Apple Inc. shares buckled on Thursday amid another wave of selling pressure that wiped out hundreds of billions of dollars in market value from the largest US technology stocks.
The iPhone maker suffered a drop of as much as 6.1%, on track for its worst decline in two years, after a rare analyst downgrade from Bank of America warning of weaker consumer demand for its popular devices. The selloff erased more than $140 billion from Apple's market capitalization.
There were few places to hide on Thursday with investors dumping stocks as Federal Reserve officials continue to talk tough on raising interest rates in the central bank's fight against inflation. As of 2:40 p.m. in New York, there were just two gainers in the Nasdaq 100 Stock Index, which was on pace for its worst decline in two weeks. Amazon.com Inc. and Alphabet Inc. fell more than 4%, while Microsoft Corp. dropped more than 2%.
Apple has been treated as a haven for much of this year, outperforming fellow mega-caps and the wider tech gauge amid a steep selloff driven by recession fears. The world's most valuable company with a market value of nearly $2.3 trillion has now fallen 20% in 2022, compared to the 32% declines for the Nasdaq 100.
With consumer spending expected to cool across regions, BofA analysts led by Wamsi Mohan downgraded the recommendation to neutral from buy. The analysts said demand for Apple's services has already slowed and product demand is likely to follow, pressure from a stronger dollar will only add to its woes.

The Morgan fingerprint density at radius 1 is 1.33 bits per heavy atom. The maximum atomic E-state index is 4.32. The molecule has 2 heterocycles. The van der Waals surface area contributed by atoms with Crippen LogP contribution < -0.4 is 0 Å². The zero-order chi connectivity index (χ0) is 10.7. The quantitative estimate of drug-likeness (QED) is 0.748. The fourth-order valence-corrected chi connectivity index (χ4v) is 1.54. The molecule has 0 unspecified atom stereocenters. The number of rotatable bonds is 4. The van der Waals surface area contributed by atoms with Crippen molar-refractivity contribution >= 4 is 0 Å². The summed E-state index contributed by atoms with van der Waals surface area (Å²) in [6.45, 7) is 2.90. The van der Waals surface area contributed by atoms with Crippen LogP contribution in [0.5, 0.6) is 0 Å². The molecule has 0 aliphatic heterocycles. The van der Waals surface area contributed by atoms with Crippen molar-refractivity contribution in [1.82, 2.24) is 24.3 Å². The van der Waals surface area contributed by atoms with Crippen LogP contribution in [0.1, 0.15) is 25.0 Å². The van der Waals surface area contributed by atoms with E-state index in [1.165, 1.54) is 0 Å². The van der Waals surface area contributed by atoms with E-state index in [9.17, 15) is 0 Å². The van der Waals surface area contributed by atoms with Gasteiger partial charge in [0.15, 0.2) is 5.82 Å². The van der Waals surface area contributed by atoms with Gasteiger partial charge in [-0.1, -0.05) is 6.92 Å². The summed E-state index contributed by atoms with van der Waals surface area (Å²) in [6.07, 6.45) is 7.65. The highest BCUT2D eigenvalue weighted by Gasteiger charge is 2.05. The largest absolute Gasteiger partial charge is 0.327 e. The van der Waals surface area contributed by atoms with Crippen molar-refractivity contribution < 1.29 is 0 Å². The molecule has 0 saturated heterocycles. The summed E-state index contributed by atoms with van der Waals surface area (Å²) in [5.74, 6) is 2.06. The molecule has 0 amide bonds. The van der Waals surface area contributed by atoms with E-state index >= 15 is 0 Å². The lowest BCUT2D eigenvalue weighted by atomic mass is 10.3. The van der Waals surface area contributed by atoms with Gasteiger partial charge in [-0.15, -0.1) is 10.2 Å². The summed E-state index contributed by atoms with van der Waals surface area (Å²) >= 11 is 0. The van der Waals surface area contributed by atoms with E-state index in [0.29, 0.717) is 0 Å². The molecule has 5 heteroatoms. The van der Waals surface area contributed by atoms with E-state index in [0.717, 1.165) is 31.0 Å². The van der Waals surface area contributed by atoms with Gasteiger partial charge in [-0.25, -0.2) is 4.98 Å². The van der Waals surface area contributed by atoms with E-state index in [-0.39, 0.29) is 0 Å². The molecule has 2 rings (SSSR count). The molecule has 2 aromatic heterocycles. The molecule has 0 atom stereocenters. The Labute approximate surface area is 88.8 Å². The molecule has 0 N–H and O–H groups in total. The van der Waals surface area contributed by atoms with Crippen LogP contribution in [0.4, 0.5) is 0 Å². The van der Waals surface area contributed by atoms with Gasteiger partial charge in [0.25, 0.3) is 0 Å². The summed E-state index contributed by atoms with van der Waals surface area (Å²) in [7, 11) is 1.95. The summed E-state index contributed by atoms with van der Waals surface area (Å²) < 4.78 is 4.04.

While "Apple's long-term prospects remain favorable," BofA expects negative estimate revisions and valuation risks in the near-term.
Semiconductor demand is influenced heavily by discretionary consumer spending, BofA analyst Vivek Arya wrote in a separate note. However, Arya said that "risks to Apple suppliers are in a benign 1%-5% range and hence unwelcome but not a calamity."
A Bloomberg report said that Apple is backing off plans to increase production of its new iPhones this year after an anticipated surge in demand failed to materialize.
The report confirmed analyst production estimates and bullish brokerages pointed to the demand in the higher-end iPhone 14 Pro line as a positive for the tech behemoth.
Meanwhile, Rosenblatt Securities analyst Barton Crockett, who had a neutral rating on the stock since initiating coverage in April, raised his recommendation to buy, citing "substantial interest in Apple's new iPhone 14 Pro Max and Ultra watch."
"We see reason to believe that consumers in other countries share this enthusiasm, prompting us to embrace more constructive near-term and long-term estimates," Crockett said.
Apple's buy ratings have risen steadily going from 28 in the end of 2020 to 37 as of Thursday. It also has 10 holds and two sell recommendations, according to Bloomberg data.